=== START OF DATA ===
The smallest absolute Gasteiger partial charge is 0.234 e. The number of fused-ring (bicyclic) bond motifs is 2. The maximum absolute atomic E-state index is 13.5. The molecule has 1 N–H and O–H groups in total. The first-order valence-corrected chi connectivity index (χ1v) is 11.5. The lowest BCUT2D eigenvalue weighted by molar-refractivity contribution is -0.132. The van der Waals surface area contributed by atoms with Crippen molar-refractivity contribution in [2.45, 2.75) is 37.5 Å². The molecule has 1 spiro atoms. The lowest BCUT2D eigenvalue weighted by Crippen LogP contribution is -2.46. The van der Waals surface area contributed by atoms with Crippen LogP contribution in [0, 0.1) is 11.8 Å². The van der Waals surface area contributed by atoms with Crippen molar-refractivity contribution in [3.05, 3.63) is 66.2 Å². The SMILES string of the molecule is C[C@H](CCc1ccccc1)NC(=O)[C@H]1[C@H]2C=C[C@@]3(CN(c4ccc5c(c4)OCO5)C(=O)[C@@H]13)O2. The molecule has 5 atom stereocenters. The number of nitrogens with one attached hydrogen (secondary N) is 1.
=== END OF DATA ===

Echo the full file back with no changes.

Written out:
The smallest absolute Gasteiger partial charge is 0.234 e. The number of fused-ring (bicyclic) bond motifs is 2. The maximum absolute atomic E-state index is 13.5. The molecule has 1 N–H and O–H groups in total. The first-order valence-corrected chi connectivity index (χ1v) is 11.5. The lowest BCUT2D eigenvalue weighted by molar-refractivity contribution is -0.132. The van der Waals surface area contributed by atoms with Crippen molar-refractivity contribution in [2.45, 2.75) is 37.5 Å². The molecule has 1 spiro atoms. The lowest BCUT2D eigenvalue weighted by Crippen LogP contribution is -2.46. The van der Waals surface area contributed by atoms with Crippen LogP contribution in [0, 0.1) is 11.8 Å². The van der Waals surface area contributed by atoms with Crippen molar-refractivity contribution in [3.05, 3.63) is 66.2 Å². The SMILES string of the molecule is C[C@H](CCc1ccccc1)NC(=O)[C@H]1[C@H]2C=C[C@@]3(CN(c4ccc5c(c4)OCO5)C(=O)[C@@H]13)O2. The molecule has 5 atom stereocenters. The number of nitrogens with one attached hydrogen (secondary N) is 1.